We are always on the lookout for property, and all of our close friends know that. So it was nice to get a call last summer from a friend who said that he saw a house for sale in his neighborhood that he thought we might be interested in. Brad went into the local MLS, and could not find the house listed at all.
After some digging we found out that it was not listed in the local MLS. The house was a foreclosure and Wells Fargo, the bank that now owned the property decided to list it with a real estate agent located on the other side of the state. The house would only show up in their listings, which was nice for us. No one else in our town knew this property existed!
It was a large 3 bedroom 1 ½ bathroom brick home. It had a garage in the back with a 1 bedroom garage apartment. The house had been owned by an elderly woman who had passed away 3 years ago, and the kids had inherited the property but lived out of state. I don’t know all of the details, but I think there was some dispute over who would get what, and eventually the property ended up in foreclosure.
The house was brick, with a newer roof. The electric was in good condition, and you could tell the place was well taken care of. It did smell, like it hadn’t been lived in for a while, but there were hardwood floors underneath the carpets that could be refinished. A fresh coat of paint was needed, but other than that and refinishing the floors, there wasn’t much work to do. The apartment in the back had also recently been updated. The carpet in there probably needed redone, as well as fresh paint on the walls. Most appliances were also included with both units. Overall, we estimated $5,000 would get the place in proper working order.
It was shocking to us how nice the place was, and how little work it needed, and we knew we immediately wanted to make an offer. The place was listed for $59,000. We calculated that we could rent the house for a minimum of $800 a month (we felt like we could get closer to $900, but are always cautious with our estimation). The apartment would rent for a minimum of $400. That would give us $1200 of rent per month.
Using a mortgage calculator, like mortgagecalculator.org, you can estimate that the payments would be $404.94 a month if you took out a 30 year loan for $63,000 (the price plus our estimated repairs). Even with including taxes and insurance ($1,500 per year) and vacancy rates (.10 of rental income), we would still be making $549.06 a month in income.
A strange turn of events
After we submitted our offer for the full listing price, things got a little strange. We were on a train ride in the mountains with our boys when we got a call from our real estate agent that something was wrong with our paperwork, so we needed to submit it again. This happened two more times over the course of several weeks, where the listing agent needed something else from us, and we would always give her the information she requested quickly.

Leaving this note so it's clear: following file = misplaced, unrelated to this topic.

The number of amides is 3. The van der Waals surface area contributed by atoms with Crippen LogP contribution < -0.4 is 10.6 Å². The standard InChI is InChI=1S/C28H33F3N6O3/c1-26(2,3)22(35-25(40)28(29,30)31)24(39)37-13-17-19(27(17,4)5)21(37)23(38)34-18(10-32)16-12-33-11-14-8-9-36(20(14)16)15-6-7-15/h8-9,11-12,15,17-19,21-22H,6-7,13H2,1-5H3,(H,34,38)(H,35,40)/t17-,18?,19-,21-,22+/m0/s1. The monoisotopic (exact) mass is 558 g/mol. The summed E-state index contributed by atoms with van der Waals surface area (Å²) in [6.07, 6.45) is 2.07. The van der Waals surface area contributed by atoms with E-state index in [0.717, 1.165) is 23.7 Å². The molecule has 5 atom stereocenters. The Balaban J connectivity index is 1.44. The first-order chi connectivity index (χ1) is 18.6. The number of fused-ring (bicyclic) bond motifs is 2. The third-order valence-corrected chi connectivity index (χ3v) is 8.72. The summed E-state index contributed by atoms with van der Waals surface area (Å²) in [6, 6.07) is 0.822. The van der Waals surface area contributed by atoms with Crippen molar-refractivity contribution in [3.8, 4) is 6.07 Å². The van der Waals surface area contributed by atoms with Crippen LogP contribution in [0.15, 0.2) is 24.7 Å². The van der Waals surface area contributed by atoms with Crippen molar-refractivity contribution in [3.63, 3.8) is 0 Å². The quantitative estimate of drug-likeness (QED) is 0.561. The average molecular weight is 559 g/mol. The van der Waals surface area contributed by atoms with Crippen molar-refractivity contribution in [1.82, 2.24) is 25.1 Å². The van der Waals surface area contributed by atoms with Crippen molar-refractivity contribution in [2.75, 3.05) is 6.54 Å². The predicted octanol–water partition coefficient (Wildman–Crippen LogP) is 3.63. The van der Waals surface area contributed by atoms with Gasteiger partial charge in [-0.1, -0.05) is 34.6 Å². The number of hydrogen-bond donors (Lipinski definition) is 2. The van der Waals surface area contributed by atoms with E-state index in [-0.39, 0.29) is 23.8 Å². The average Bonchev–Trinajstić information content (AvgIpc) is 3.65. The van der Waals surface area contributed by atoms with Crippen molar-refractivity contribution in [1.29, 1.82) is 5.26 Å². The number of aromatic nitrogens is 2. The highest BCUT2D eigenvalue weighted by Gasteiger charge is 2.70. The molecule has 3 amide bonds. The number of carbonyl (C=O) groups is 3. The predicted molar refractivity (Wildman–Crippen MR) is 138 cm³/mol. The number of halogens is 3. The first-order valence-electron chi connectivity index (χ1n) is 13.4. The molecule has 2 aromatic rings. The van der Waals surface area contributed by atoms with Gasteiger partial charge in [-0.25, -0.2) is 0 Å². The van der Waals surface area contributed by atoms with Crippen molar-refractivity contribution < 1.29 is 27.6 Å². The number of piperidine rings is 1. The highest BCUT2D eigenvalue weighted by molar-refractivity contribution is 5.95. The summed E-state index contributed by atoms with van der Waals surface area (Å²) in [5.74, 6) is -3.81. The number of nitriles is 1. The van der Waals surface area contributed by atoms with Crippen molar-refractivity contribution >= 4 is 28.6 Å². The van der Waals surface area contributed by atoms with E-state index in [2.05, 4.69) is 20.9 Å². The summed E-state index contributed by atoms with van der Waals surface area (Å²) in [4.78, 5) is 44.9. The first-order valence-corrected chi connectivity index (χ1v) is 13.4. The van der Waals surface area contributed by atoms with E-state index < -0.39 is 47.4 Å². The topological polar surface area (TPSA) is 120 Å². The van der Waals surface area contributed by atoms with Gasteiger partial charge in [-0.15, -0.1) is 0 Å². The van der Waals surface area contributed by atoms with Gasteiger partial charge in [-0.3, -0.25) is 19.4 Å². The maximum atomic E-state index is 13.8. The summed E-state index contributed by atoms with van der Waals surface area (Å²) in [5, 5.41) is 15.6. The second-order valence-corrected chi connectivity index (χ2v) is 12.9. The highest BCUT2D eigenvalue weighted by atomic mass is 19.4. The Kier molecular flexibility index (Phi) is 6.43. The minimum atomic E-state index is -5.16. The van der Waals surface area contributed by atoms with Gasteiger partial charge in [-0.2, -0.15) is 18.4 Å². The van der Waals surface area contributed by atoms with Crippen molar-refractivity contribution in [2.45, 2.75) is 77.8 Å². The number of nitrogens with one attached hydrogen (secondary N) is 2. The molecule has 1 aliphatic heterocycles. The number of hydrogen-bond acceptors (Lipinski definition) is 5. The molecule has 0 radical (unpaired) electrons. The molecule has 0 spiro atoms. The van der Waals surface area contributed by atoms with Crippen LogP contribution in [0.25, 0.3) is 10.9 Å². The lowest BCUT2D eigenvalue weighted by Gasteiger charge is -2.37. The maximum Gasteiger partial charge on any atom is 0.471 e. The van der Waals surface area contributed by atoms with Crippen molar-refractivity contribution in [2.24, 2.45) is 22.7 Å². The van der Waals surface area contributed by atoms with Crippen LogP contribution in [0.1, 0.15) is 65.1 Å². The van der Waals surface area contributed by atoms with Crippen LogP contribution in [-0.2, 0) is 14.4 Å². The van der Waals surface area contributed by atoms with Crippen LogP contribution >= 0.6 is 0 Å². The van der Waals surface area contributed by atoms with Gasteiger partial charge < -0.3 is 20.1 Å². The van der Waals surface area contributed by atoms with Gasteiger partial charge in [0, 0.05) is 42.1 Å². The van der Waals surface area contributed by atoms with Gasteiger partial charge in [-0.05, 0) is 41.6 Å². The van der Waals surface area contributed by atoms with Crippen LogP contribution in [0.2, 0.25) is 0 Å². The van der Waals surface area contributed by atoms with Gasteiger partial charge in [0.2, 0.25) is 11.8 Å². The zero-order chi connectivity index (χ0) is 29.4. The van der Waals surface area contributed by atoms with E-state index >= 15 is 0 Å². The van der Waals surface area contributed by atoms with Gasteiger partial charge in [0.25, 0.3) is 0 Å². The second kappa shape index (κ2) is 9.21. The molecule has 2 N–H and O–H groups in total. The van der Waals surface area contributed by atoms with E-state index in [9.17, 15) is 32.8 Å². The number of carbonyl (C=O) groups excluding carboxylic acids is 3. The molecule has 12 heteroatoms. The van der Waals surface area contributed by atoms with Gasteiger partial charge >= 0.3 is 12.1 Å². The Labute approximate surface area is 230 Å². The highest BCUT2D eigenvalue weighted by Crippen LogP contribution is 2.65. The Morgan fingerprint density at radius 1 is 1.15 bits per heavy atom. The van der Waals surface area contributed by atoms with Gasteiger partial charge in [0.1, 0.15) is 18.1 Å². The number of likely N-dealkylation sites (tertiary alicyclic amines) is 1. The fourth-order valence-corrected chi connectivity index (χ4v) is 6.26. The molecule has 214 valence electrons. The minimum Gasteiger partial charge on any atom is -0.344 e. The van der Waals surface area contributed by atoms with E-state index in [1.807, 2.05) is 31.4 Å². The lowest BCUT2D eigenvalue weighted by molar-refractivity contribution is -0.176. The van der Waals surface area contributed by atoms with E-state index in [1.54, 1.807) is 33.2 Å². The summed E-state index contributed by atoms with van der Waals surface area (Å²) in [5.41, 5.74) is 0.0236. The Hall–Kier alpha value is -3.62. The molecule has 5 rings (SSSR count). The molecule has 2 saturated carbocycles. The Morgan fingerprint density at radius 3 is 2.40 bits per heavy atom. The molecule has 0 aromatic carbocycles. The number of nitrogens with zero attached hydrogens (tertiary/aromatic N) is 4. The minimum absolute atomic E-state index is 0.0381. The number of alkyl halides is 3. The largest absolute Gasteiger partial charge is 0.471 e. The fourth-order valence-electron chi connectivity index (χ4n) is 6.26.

At this point, we weren’t concerned as we had offered the full listing price in cash. However, soon a friend of ours (who also does real estate) let us know that our property was relisted…at $51,000, $8,000 cheaper than our offer on Zillow.com. However, it was listed as under contract in the MLS. Needless to say, we were confused and upset and immediately contacted our agent.
Ultimately this is what happened: with a foreclosure there are quite a few people involved and it can take quite a while for all of them to communicate and accept an offer. There is the real estate agent, the bank contact person, and the bank’s board that have to vote to accept the offer. In this case, our offer had not been submitted to the correct people and in the meantime, the bank had decided to lower the price of the property. A person at the bank relisted the property on Zillow at the lower price without talking to the listing agent. Obviously, communication was lacking on their end.
So what ended up happening? The bank decided to accept from us a lower offer of $51,000 as that is what they were listing it on Zillow. We resubmitted paperwork for that and our offer was accepted and we closed on the property. Yes, you are reading that correctly. The bank screwed up and lost out on $8,000 because they couldn’t communicate. Their loss was our gain, and the numbers worked out even better! Here’s the breakdown:
|House: $1050||Mortgage: $381.07 ($58,000 taken out on a 30 year loan)|
|Apartment: $500||Taxes/Insurance/Miscellaneous: $125|
|Rental Vacancy Rate: $155(10% of rental rate, which is $1860 per year)|
|Total Income $1550
|Total Expenses $661.07
Total Rental Profit per Month $888.93
Now I will tell you that this is probably the best deal that we have ever done. It’s not that there aren’t deals out there like this; they are just very hard to find. But, hopefully this will give you a little inspiration and show you what is possible!